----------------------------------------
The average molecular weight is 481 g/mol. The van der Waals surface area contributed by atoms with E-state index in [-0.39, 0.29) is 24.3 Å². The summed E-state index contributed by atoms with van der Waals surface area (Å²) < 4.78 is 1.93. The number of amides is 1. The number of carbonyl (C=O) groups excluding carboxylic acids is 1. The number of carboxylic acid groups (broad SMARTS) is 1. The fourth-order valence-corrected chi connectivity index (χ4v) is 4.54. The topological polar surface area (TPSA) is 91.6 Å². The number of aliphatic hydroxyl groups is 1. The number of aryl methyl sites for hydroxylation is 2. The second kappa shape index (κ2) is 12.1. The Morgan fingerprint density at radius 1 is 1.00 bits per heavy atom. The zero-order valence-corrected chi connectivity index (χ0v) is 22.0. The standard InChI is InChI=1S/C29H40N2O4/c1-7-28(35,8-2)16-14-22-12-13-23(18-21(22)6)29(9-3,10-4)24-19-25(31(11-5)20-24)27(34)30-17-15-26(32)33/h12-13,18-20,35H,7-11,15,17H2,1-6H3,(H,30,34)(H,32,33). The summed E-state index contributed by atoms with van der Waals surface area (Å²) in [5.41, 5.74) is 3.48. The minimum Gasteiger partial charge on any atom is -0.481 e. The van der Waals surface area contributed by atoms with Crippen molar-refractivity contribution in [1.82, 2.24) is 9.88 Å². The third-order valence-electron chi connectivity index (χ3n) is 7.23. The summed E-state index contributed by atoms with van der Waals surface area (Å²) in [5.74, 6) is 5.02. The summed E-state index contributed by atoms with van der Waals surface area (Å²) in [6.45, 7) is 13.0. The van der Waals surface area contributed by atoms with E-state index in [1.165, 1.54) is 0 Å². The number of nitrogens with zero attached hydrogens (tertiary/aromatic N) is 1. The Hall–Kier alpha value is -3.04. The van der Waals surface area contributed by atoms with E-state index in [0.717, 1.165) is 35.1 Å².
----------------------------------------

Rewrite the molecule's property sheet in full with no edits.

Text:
The average molecular weight is 481 g/mol. The van der Waals surface area contributed by atoms with E-state index in [-0.39, 0.29) is 24.3 Å². The summed E-state index contributed by atoms with van der Waals surface area (Å²) < 4.78 is 1.93. The number of amides is 1. The number of carbonyl (C=O) groups excluding carboxylic acids is 1. The number of carboxylic acid groups (broad SMARTS) is 1. The fourth-order valence-corrected chi connectivity index (χ4v) is 4.54. The topological polar surface area (TPSA) is 91.6 Å². The number of aliphatic hydroxyl groups is 1. The number of aryl methyl sites for hydroxylation is 2. The second kappa shape index (κ2) is 12.1. The Morgan fingerprint density at radius 1 is 1.00 bits per heavy atom. The zero-order valence-corrected chi connectivity index (χ0v) is 22.0. The standard InChI is InChI=1S/C29H40N2O4/c1-7-28(35,8-2)16-14-22-12-13-23(18-21(22)6)29(9-3,10-4)24-19-25(31(11-5)20-24)27(34)30-17-15-26(32)33/h12-13,18-20,35H,7-11,15,17H2,1-6H3,(H,30,34)(H,32,33). The summed E-state index contributed by atoms with van der Waals surface area (Å²) in [5.41, 5.74) is 3.48. The minimum Gasteiger partial charge on any atom is -0.481 e. The van der Waals surface area contributed by atoms with Crippen molar-refractivity contribution in [1.82, 2.24) is 9.88 Å². The third-order valence-electron chi connectivity index (χ3n) is 7.23. The summed E-state index contributed by atoms with van der Waals surface area (Å²) in [5.74, 6) is 5.02. The summed E-state index contributed by atoms with van der Waals surface area (Å²) in [6.45, 7) is 13.0. The van der Waals surface area contributed by atoms with E-state index in [1.165, 1.54) is 0 Å². The number of nitrogens with zero attached hydrogens (tertiary/aromatic N) is 1. The Hall–Kier alpha value is -3.04. The van der Waals surface area contributed by atoms with E-state index in [0.717, 1.165) is 35.1 Å².